The lecture series in conjunction with Schaulager Night on Thursday evenings focuses on specific topics of Paul Chan’s art. Included in the price of admission. The details on the lectures are regularly updated on the website.
THU 15.5. 6.30 p.m.
Laurenz Assistant Professor for Contemporary Art at the University of Basel
“Happiness” und “Hussein”. Kunst und Gesetz bei Paul Chan
Many of Paul Chan’s works revolve around questions of law and order in a twofold manner. On one hand, in relation to art, which lays down its own laws in keeping with its autonomous status while being, as Chan cites the philosopher Alain Badiou, a lawless proposition. And on the other, in relation to social rules and laws. The lecture looks into this chiasmus of art and law with a focus on two works: the digital video Happiness (Finally) After 35,000 Years of Civilization (after Henry Darger and Charles Fourier) with its intersection of social utopias and dystopias, and the book On Democracy by Saddam Hussein, which contains the former Iraqi dictator’s writings on democratic theory and a number of works by Chan on Guantánamo.
THU 2.10. 6.30 p.m.
Critic and Curator, New York
e-books, books, bodies, freaks
Since its founding in 2010, Badlands Unlimited, Paul Chan's e-publishing company, has been a means for distributing art and poetry books that may not have found support elsewhere. But Chan's collaged history of printed matter in his e-book “Wht is a book?” and exploration of the possibilities of digital writing in the font collection Sade for Font's Sake suggest that Badlands is not just a publishing house but a critical engagement with newly dominant forms of control and circulation. Brian Droitcour—a critic, curator, and editor of the Klaus_eBooks imprint of artists' publications—will offer an analysis of Badlands' activity as well as reflections on his work in digital media, to describe the shapes of social being encoded in e-books.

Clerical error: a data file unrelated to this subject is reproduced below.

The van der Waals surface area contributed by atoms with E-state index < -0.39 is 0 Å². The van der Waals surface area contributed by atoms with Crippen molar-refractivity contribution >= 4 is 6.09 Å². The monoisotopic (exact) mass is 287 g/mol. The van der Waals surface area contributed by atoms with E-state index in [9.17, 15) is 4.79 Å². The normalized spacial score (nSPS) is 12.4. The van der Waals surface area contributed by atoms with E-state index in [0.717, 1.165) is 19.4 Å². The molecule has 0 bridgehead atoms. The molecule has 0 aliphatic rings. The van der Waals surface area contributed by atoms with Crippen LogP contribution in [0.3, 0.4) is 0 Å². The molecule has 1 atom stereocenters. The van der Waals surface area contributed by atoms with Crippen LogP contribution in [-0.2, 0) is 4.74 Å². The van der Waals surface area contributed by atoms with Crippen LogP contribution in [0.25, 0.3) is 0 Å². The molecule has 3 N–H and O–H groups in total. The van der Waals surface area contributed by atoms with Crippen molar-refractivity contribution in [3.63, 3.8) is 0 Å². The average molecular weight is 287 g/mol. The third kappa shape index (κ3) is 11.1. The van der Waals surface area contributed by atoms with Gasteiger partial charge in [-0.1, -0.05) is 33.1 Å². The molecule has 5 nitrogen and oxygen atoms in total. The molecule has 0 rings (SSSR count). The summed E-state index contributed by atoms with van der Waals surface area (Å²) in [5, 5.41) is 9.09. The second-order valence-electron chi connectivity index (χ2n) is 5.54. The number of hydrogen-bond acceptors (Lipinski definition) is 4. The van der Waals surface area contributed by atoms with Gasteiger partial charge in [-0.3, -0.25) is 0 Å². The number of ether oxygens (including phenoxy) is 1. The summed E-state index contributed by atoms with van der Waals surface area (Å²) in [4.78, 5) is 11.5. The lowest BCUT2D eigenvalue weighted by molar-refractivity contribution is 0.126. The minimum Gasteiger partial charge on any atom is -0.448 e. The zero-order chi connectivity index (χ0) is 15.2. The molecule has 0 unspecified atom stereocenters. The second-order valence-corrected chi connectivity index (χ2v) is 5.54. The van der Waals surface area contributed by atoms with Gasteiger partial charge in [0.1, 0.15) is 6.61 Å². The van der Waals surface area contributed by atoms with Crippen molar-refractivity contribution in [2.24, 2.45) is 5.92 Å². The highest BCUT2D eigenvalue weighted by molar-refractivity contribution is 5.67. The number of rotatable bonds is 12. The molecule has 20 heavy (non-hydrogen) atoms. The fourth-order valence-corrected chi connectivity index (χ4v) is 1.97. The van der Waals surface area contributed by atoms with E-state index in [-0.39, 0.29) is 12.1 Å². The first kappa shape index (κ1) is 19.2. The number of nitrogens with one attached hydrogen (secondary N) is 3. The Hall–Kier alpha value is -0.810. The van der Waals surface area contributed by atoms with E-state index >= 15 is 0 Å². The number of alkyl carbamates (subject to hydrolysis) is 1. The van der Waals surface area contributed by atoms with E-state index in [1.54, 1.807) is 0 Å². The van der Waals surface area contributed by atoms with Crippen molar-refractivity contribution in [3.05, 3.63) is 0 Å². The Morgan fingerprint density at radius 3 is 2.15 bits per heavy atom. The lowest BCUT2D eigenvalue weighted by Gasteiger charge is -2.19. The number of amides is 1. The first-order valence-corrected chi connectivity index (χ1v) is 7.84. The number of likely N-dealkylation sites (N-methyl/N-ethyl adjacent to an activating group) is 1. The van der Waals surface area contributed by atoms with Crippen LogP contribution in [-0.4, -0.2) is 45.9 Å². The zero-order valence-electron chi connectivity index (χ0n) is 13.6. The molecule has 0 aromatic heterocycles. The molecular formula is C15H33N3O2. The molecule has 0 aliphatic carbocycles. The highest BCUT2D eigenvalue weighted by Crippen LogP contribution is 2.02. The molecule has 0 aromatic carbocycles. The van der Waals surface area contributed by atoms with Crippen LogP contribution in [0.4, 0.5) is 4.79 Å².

THU 16.10. 6.30 p.m.
Art Historian and Critic, Amsterdam
Paul Chan: Rewriting the Book
At a time when the book is facing a serious crisis and the Gutenberg age is drawing to a close, Paul Chan’s works frequently return to cultural history elements of the book and writing as storers of cultural memory. The rise of book printing enabled the emergence of libraries worldwide. With the current digitalisation of libraries, our stored memories are becoming distorted and transformed and our brains are rewired in favour of the new techno-social order. In today’s culture of technology, not only are texts coded, but also images and sounds. In this context, Chan’s text-based works reorder the relationship between “natural” language and the programming language of algorithms, intermixing levels that are otherwise strictly separated. Ultimately, these works aim at establishing new affective and intellectual bonds, and creating forms and structures in which it is possible not just to survive, but to live.